My friend and fellow investor, Fred Destin, calls the internet a ‘transparency enabler.’ Along similar lines, another friend and marketing guru, Paul Cash, has written a book about how businesses have nowhere to hide in this on-line and social media driven world we live in. Paul believes that the only way for companies to succeed now is to be remarkable in what they do – that they can no longer rely on their size for success and that the playing field is being leveled.
I really like both these perspectives and believe they capture a really important theme of our time.
For so long businesses have been able to exploit their size to maintain a strong position in the market. Size means you can squeeze your suppliers. Size means you can have multiple locations bringing you closer to more customers. Size means you can invest heavily in your all-important brand and distribution. Size means you can spend millions on advertising.
These great benefits of size and scale have made it difficult to compete with the big guys across many industries. The barriers to entry were just too large. Even if you had managed to develop a better product, the costs of getting out there and telling people about it were often too great – especially in the face of your competitor’s multi-million dollar marketing budgets.
The internet is changing all this. Customers now have access to so much information and choice that they can usually find an alternative product or a better price in a matter of minutes.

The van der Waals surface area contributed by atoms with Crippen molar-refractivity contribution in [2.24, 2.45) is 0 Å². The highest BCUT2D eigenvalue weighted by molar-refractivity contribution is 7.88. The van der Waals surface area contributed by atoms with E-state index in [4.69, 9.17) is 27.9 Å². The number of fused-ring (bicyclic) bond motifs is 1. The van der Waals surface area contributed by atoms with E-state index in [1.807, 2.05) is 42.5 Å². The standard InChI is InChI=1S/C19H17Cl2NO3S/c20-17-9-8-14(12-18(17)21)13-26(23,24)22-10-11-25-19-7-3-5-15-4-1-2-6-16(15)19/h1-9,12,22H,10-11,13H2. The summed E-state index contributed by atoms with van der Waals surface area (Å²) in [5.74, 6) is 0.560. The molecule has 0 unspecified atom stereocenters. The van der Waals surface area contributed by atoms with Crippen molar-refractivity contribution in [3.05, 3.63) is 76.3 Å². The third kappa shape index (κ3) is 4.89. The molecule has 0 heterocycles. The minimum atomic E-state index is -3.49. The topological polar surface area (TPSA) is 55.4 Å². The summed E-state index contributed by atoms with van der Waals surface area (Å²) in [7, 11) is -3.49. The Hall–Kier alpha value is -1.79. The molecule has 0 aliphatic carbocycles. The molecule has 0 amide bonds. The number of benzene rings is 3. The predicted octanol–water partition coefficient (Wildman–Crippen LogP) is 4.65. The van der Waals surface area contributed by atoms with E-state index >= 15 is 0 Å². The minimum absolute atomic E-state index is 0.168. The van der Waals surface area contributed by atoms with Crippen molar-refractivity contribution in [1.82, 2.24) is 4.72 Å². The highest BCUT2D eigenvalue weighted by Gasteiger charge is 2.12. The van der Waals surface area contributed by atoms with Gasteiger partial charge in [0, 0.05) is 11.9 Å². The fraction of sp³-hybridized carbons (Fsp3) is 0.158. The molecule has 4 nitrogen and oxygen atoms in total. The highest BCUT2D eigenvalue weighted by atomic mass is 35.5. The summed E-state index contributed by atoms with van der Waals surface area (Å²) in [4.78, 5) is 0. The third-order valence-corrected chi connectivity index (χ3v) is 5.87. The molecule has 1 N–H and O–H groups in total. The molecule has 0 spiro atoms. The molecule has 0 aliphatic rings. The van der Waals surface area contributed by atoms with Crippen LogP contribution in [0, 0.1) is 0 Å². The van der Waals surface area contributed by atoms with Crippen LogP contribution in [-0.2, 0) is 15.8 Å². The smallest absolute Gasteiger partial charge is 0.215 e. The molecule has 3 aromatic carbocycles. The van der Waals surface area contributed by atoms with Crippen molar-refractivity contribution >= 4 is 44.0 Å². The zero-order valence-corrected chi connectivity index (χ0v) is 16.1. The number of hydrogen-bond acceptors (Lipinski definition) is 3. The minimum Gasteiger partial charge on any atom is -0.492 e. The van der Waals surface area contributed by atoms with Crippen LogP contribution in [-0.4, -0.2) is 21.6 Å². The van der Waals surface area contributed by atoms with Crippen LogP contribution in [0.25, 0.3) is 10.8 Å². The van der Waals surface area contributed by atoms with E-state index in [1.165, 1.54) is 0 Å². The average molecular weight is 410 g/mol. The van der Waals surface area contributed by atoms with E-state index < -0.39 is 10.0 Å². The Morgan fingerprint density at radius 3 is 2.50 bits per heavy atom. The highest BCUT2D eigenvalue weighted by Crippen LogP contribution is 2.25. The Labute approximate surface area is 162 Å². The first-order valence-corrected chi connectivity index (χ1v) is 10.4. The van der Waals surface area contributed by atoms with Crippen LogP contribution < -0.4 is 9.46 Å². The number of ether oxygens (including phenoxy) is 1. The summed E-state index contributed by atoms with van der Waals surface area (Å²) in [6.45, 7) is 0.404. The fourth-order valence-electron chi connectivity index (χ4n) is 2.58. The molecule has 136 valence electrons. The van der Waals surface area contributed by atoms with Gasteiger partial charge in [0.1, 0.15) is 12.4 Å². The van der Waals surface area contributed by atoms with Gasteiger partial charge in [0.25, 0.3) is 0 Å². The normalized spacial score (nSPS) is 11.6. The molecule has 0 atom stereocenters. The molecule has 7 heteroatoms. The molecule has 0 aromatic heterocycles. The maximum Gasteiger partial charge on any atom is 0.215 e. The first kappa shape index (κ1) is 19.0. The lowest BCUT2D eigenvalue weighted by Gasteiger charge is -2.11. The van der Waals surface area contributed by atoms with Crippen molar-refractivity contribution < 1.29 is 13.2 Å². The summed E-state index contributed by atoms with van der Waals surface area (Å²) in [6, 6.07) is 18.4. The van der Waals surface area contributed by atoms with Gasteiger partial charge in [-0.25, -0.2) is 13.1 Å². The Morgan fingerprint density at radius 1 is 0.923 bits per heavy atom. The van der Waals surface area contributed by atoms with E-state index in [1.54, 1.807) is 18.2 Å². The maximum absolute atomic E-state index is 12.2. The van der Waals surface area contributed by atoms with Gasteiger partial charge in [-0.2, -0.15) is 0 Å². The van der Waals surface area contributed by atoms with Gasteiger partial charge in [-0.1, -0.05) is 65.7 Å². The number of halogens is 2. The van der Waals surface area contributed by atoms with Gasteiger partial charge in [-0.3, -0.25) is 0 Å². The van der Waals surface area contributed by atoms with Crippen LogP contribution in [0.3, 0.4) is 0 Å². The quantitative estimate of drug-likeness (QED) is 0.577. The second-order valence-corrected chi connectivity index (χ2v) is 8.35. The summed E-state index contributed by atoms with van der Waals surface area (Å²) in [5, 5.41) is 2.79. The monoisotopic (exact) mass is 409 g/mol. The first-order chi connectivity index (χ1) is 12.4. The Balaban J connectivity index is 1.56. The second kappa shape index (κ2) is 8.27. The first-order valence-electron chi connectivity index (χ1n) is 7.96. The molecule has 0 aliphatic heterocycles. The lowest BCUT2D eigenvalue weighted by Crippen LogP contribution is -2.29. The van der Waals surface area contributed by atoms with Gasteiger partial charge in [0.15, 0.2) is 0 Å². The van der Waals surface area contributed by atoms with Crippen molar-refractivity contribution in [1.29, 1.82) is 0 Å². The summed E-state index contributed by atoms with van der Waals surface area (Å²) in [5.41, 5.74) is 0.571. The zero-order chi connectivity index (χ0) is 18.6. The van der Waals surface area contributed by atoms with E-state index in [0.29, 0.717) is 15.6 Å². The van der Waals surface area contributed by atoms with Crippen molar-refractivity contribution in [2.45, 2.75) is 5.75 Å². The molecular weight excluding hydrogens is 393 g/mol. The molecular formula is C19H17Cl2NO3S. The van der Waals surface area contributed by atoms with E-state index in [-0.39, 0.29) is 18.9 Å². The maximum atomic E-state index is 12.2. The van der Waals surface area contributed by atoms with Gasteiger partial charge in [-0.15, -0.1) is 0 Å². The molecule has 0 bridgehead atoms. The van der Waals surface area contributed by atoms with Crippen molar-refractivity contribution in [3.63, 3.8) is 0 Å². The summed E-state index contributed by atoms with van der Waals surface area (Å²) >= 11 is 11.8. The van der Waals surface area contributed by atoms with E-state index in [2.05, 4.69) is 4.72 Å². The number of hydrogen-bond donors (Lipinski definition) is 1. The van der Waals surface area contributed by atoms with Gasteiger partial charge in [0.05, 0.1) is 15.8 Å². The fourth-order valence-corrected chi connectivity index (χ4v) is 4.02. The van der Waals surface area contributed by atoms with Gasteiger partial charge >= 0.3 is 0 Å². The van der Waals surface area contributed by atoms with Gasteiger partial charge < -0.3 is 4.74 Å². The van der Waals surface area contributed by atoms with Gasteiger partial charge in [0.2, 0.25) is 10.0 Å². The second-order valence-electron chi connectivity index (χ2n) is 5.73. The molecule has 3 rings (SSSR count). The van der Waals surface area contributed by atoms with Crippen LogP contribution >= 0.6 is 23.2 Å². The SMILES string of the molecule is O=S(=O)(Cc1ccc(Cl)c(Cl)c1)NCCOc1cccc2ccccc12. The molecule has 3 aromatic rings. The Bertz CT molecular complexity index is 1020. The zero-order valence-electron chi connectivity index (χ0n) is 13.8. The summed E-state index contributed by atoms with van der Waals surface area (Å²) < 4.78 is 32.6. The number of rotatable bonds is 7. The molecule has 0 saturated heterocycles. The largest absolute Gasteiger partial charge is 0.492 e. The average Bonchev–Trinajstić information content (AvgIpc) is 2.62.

New businesses can now set up on-line for a fraction of what it would have cost in a pre-internet age. What’s more, they can find suppliers and customers all over the world.
If companies are not making their customers happy, no amount of advertising can make up for the avalanche of negative comments there will be across blogs, reviews, Twitter and Facebook.
We have better information and greater choice than ever before and it feels good, it feels empowering.
Established companies that don’t adapt in the face of these changes will have their market positions slowly chipped away and undermined. I think this is especially true of industries that tend to be inefficient, haven’t embraced technology, spend huge amounts on advertising, have enjoyed virtual monopolies or who really benefit from a lack of transparency. Banks are the obvious targets right now. But there are many others who are vulnerable such as cable companies, music and book publishers, insurance, traditional software vendors, telcos and newspapers. Some of these industries have already been seriously impacted by the force of these changes, others have it all to come.
All this is opening up big opportunities for start-ups to enter established markets like never before. As an investor I’m very excited about this opportunity and love nothing more than a new company who is offering a better alternative to the larger incumbents who no longer have anywhere to hide.